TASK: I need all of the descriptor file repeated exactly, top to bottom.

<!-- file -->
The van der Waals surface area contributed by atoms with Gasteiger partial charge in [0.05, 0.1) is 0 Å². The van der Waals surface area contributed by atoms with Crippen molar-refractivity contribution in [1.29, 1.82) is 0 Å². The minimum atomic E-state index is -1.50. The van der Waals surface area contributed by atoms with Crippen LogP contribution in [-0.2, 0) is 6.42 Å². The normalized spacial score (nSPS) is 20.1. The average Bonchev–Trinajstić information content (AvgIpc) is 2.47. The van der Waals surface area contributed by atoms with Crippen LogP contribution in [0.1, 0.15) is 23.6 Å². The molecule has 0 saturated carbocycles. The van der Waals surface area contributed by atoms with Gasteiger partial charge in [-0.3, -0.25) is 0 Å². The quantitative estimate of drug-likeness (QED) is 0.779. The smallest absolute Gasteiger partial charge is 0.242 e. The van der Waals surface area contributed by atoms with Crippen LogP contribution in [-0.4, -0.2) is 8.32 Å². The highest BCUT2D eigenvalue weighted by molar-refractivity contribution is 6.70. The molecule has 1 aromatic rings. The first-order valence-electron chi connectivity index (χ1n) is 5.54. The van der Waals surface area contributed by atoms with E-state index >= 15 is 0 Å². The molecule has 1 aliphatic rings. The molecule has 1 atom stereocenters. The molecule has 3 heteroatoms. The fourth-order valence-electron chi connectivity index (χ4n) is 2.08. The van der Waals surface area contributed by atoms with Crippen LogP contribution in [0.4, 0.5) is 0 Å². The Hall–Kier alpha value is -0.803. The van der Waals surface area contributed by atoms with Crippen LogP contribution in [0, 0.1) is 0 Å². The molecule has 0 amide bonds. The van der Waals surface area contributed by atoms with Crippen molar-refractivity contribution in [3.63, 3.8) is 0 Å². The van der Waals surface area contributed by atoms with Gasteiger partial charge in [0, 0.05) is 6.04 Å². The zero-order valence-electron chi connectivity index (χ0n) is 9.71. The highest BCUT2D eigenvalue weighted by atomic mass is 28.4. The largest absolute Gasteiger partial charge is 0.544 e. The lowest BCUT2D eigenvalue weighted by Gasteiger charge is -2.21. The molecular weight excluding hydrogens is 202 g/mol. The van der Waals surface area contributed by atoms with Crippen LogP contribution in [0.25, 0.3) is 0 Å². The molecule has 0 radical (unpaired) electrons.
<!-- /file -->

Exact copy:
The van der Waals surface area contributed by atoms with Gasteiger partial charge in [0.05, 0.1) is 0 Å². The van der Waals surface area contributed by atoms with Crippen molar-refractivity contribution in [1.29, 1.82) is 0 Å². The minimum atomic E-state index is -1.50. The van der Waals surface area contributed by atoms with Crippen LogP contribution in [-0.2, 0) is 6.42 Å². The normalized spacial score (nSPS) is 20.1. The average Bonchev–Trinajstić information content (AvgIpc) is 2.47. The van der Waals surface area contributed by atoms with Crippen LogP contribution in [0.1, 0.15) is 23.6 Å². The molecule has 0 saturated carbocycles. The van der Waals surface area contributed by atoms with Gasteiger partial charge in [-0.3, -0.25) is 0 Å². The quantitative estimate of drug-likeness (QED) is 0.779. The smallest absolute Gasteiger partial charge is 0.242 e. The van der Waals surface area contributed by atoms with Crippen LogP contribution in [-0.4, -0.2) is 8.32 Å². The highest BCUT2D eigenvalue weighted by molar-refractivity contribution is 6.70. The molecule has 1 aromatic rings. The first-order valence-electron chi connectivity index (χ1n) is 5.54. The van der Waals surface area contributed by atoms with E-state index >= 15 is 0 Å². The molecule has 1 aliphatic rings. The molecule has 1 atom stereocenters. The molecule has 3 heteroatoms. The fourth-order valence-electron chi connectivity index (χ4n) is 2.08. The van der Waals surface area contributed by atoms with Crippen LogP contribution in [0.4, 0.5) is 0 Å². The Hall–Kier alpha value is -0.803. The van der Waals surface area contributed by atoms with Crippen LogP contribution in [0, 0.1) is 0 Å². The molecule has 0 amide bonds. The van der Waals surface area contributed by atoms with Crippen molar-refractivity contribution in [3.63, 3.8) is 0 Å². The van der Waals surface area contributed by atoms with Gasteiger partial charge in [0, 0.05) is 6.04 Å². The zero-order valence-electron chi connectivity index (χ0n) is 9.71. The highest BCUT2D eigenvalue weighted by atomic mass is 28.4. The largest absolute Gasteiger partial charge is 0.544 e. The lowest BCUT2D eigenvalue weighted by Gasteiger charge is -2.21. The molecular weight excluding hydrogens is 202 g/mol. The van der Waals surface area contributed by atoms with Crippen LogP contribution in [0.25, 0.3) is 0 Å². The molecule has 0 radical (unpaired) electrons.